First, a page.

Let K = ( d ) be a descendant of coclass ϰ 1 K = ( 2143 ) of the root τ ( 1 ) K = 1 2 ; ( 21 ) 4 . Denote by 10 6 < d < 0 the nilpotency class of , by d > 5 × 10 5 the indicator of a three-stage group, and by K = ( d ) , resp 6 5 % , the defect of commutativity of d { 12 067 , 49 924 , 60 099 , 83 395 , 86 551 , 93 067 , 152 355 , 153 771 , 161 751 , 168 267 , 195 080 , 235 491 , 243 896 , 251 723 , 283 523 , 310 376 , 316 259 , 337 816 , 339 459 , 344 823 , 350 483 , 407 983 , 421 483 , 431 247 , 433 732 , 442 367 , 444 543 , 453 463 , 458 724 , 471 423 } itself if τ ( 2 ) K = 1 2 ; ( 21 ; 1 4 , ( 2 1 2 ) 3 ) 4 , and of the metabelian parent G 3 8 , 6 2 5 # 1 ; 2 # 2 ; 1 | 2 if 3 11 .

Theorem 7.6. In dependence on the parameters l 3 K = 3 , | G | 3 14 and l 3 K 4 , the IPAD of second order of 1 5 % has the form

d { 54 195, 96 551, 104 659, 133 139, 222 392, 313 207, 420 244 } (7.2)

where a variant of the nearly homocyclic abelian 3-group of order τ ( 2 ) K = 1 2 ; ( 21 ; 1 4 , ( 2 2 1 ) 3 ) 4 in Definition 5.1, which can also be defined by 3 11 , l 3 K { 3 , 4 , } , and

1 5 % (7.3)

is given by d { 114 936, 118 276, 272 659, 317 327, 328 308, 339 563, 485 411 } and

τ ( 2 ) K = 1 2 ; ( 21 ; 1 4 , ( 3 1 2 ) 3 ) 4 (7.4)

7.5. Number Fields with IPOD of Type E.6 or E.14

Let G 3 8 , 6 2 9 # 1 ; 2 # 2 ; 1 | 2 be a number field with 3-class group 3 11 and first layer l 3 K = 3 of unramified abelian extensions.

Theorem 7.7. (Criteria for d = 91 643 .) Let the IPOD of τ ( 2 ) K = 1 2 ; ( 21 ; 1 4 , ( 2 3 ) 3 ) 2 , ( 21 ; 1 4 , ( 3 2 1 ) 3 ) 2 be of type E.6, l 3 K 3 , resp. E.14, d = 221 944 . If τ ( 2 ) K = 1 2 ; ( 21 ; 1 4 , ( 3 2 1 ) 3 ) 4 with l 3 K 3 , then

M = G 3 2 K for K = ( d ) ,

10 7 < d < 0

Cl 3 ( K ) for d { 4 447 704, 5 067 967, 8 992 363 } .

Proof. Exemplarily, we conduct the proof for τ ( 1 ) K = τ 0 K ; τ 1 K = 1 3 ; 32 2 1 ; ( 21 4 ) 5 , ( 2 2 1 2 ) 7 . , which is the most important situation for our computational applications.

Searching for the Artin pattern ϰ 1 K = 1,2,6, ( 8 ) 6 ,9, ( 10 ) 2 ,13 with d = 4 447 704 and ϰ 1 K = 1 , 2 , ( 3 ) 2 , ( 4 ) 2 , 6 , ( 7 ) 2 , 8 , ( 9 ) 2 , 12 , resp. d = 5 067 967 , in the descendant tree ϰ 1 K = ( 2 ) 2 , 5 , 6 , 7 , ( 9 ) 2 , ( 10 ) 3 , ( 12 ) 3 with abelian root d = 8 992 363 , unambiguously leads to the unique metabelian descendant

with path R 3 3 ,3 3 5 ,6 3 6 ,49 3 7 ,288 = : M for type E.6, resp. two descendants Cl 3 L for type E.14. The bifurcation at the vertex L / K with nuclear rank two leads to a unique non-metabelian descendant with path R 3 3 , 3 3 5 , 6 3 6 , 49 3 8 , 616 = : G for type E.6, resp. two descendants τ 2 K = 32 5 1 2 ; 4321 5 ; 2 5 1 3 , ( 3 2 21 5 ) 2 ; 2 4 1 4 , 32 2 1 5 ; ( 2 2 1 7 ) 3 , ( 2 3 1 5 ) 3 for type E.14 The cover of d = 4 447 704 is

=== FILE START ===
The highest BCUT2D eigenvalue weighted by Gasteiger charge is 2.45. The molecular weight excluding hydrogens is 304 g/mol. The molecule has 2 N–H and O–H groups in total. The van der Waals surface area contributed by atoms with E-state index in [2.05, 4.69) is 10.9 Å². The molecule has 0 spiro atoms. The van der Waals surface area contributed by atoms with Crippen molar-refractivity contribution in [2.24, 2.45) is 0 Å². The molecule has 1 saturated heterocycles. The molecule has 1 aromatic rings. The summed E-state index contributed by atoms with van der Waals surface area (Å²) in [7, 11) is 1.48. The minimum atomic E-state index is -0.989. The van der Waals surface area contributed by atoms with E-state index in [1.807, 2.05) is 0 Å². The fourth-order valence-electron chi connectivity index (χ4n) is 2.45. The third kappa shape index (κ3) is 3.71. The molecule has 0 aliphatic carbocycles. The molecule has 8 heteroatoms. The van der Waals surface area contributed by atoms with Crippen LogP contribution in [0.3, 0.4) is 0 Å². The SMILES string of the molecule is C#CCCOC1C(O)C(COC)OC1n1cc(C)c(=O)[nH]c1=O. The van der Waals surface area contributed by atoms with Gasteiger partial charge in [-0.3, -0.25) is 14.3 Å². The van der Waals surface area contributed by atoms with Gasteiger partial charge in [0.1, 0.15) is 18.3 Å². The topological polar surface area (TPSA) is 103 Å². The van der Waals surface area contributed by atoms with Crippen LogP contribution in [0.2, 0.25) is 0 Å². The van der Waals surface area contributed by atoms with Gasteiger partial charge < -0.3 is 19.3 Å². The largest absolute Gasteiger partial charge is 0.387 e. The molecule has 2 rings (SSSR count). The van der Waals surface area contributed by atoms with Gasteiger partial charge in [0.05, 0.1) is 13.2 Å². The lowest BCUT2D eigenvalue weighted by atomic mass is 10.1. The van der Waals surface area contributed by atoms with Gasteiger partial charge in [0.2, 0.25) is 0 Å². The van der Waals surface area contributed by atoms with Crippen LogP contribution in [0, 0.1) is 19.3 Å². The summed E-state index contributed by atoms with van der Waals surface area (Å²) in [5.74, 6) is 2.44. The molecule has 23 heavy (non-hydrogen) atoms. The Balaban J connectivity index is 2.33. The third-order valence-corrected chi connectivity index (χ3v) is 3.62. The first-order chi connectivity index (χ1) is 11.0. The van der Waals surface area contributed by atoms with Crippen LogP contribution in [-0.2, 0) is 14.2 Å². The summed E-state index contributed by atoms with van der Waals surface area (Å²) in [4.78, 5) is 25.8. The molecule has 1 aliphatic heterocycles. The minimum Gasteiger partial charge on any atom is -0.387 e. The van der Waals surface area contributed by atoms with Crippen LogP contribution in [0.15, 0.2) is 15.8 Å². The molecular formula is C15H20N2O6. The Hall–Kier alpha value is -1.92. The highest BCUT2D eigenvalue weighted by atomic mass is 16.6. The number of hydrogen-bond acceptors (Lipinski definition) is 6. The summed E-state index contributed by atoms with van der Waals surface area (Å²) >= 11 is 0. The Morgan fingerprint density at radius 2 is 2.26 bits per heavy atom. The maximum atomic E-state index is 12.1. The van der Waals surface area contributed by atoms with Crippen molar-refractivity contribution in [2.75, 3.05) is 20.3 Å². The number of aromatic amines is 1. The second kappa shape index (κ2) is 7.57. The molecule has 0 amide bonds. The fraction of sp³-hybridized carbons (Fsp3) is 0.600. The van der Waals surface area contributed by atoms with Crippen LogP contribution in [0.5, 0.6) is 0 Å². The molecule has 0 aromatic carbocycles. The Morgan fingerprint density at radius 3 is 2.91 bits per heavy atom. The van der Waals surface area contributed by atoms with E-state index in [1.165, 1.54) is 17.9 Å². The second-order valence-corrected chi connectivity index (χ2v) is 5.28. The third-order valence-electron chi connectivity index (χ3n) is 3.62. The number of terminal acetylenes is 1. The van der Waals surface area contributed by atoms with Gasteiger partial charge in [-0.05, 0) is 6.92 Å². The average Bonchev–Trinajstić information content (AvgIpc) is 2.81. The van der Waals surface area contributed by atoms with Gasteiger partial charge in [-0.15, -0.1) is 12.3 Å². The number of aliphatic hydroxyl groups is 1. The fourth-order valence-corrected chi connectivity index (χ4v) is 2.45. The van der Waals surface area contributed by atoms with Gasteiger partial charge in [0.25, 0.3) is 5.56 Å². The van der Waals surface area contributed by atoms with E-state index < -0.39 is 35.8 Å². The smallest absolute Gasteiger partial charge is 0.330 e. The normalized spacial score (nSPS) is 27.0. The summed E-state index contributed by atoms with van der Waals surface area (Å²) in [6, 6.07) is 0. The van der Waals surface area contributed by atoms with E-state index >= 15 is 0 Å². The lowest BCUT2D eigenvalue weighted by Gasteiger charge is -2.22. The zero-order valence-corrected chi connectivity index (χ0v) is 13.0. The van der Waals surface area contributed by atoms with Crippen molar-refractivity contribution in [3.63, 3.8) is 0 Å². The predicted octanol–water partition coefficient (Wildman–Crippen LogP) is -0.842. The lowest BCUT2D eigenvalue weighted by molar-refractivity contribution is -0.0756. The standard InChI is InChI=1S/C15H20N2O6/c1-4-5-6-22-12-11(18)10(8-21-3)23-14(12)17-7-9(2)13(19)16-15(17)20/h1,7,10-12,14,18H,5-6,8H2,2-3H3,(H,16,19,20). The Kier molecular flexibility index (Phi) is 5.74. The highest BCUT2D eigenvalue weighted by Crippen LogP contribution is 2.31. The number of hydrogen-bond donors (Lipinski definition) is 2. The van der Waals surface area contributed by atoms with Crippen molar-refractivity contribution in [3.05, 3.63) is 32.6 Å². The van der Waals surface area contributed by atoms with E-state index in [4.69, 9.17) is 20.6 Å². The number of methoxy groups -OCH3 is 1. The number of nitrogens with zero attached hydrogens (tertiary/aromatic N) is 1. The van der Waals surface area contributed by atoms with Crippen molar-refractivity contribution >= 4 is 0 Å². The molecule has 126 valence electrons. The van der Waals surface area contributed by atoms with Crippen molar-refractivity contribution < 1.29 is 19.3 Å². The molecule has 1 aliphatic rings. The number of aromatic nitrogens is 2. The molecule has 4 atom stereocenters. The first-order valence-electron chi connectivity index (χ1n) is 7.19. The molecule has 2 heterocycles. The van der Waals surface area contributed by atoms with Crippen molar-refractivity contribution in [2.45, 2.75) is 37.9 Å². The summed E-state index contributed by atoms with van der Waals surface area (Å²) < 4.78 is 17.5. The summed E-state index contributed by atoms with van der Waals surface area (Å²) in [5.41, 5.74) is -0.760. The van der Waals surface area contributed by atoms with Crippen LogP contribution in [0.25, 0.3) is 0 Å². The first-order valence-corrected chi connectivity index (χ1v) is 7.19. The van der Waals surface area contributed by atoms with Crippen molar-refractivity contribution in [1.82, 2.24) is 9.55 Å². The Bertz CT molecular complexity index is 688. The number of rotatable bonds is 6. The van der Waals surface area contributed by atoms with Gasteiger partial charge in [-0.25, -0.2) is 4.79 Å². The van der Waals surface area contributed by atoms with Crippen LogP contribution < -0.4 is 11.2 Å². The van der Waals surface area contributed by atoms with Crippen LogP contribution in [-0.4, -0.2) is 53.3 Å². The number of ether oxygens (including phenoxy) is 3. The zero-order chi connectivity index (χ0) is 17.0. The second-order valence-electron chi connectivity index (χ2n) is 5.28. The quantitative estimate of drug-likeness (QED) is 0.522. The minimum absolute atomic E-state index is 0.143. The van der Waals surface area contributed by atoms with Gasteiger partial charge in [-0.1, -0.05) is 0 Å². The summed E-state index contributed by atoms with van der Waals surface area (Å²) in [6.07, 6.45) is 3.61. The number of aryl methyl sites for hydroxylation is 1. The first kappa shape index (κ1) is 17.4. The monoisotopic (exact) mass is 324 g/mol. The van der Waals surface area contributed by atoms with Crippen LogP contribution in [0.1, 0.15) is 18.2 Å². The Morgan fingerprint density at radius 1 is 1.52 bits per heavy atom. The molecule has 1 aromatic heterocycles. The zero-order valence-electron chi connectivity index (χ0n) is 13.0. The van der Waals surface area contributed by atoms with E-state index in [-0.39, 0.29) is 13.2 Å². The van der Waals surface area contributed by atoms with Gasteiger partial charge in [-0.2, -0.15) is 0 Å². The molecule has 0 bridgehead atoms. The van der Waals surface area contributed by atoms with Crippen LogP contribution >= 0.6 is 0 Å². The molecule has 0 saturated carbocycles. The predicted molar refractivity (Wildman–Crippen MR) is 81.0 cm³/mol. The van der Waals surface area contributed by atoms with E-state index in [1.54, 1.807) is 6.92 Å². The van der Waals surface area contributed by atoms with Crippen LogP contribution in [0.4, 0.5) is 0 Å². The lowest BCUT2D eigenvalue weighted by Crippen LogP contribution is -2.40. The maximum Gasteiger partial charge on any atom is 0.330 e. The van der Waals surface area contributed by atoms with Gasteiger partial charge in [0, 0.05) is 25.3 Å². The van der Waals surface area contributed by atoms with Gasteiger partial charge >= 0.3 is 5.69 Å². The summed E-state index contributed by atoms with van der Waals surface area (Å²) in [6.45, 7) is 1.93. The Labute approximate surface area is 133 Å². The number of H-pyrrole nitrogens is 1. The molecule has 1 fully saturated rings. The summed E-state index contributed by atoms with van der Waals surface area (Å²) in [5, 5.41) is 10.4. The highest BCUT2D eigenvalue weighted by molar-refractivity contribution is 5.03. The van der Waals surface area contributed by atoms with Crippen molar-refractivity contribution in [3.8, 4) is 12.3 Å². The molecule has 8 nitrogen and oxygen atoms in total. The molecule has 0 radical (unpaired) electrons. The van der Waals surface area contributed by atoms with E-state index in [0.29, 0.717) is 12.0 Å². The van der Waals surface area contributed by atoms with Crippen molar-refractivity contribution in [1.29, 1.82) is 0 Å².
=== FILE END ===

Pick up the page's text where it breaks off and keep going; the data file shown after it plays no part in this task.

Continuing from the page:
non-trivial but very simple, since it contains two elements τ 2 K = 3 2 2 2 1 4 ; ( 3 2 21 5 ) 3 ; 32 2 1 5 ; ( 2 3 1 5 ) 8 only. The decision whether d = 5 067 967 and τ 2 K = 32 2 1 6 , ( 3 2 21 5 ) 3 ; 2 4 1 4 , 32 2 1 5 ; 2 2 1 7 , ( 2 3 1 5 ) 6 or d = 8 992 363 and G 3 2 K requires the iterated IPADs of second order G 3 2 K of G and G / G , which are listed in Table 3. The general form ( p , p , p ) of the component of lo p ( G ) : = l o g p ( ord ( G ) ) which corresponds to the commutator subgroup G is a consequence of [ [24] , Thm. 8.8, p.461], since in terms of the nilpotency class H / H and coclass H < G of lo p ( G ) we have lo p ( G ) 1 + m a x { lo p ( H / H ) | H Lyr 1 G } and lo p ( G ) 2 + m a x { lo p ( H / H ) | H Lyr 2 G } . □

The proof of Theorem 7.7, immediately justifies the following conclusions for lo p ( G ) 3 + lo p ( G / G ) .

Corollary 7.2. Under the assumptions of Theorem 7.7, the second and third 3-class groups of lo p ( G ) = 3 + lo p ( G ) are given by their SmallGroups identifier [25] [26] , if G . Independently of G ,

if H G , then ord ( G ) = ( G : H ) ord ( H ) , for type E.6, resp. lo p ( G ) = l o g p ( ( G : H ) ) + lo p ( H ) . for type E.14, and

if l o g p ( ( G : H ) ) = ( p n ) = n , then H Lyr n G for type E.6, resp. 0 n 3 for type E.14.

In the case of a 3-class tower ord ( H ) = ( H : H ) ord ( H ) ( H : H ) , of length lo p ( H ) = l o g p ( ( H : H ) ) + lo p ( H ) lo p ( H / H ) , ,

if H = 1 , then H for type E.6, resp. G for type E.14, and

if G , then for type E.6, resp. M = G 3 2 K for type E.14.

The range ord ( M ) 3 9 of fundamental discriminants H < M of real quadratic fields H / H of type E, which underlies Theorem 7.8 in this section, resp. 7.12 in the next section, is just sufficient to prove that each of the possible groups H = 1 in Theorem 7.5, resp. 7.9, is actually realized by the 3-tower group M of some field lo 3 ( M ) = 9 .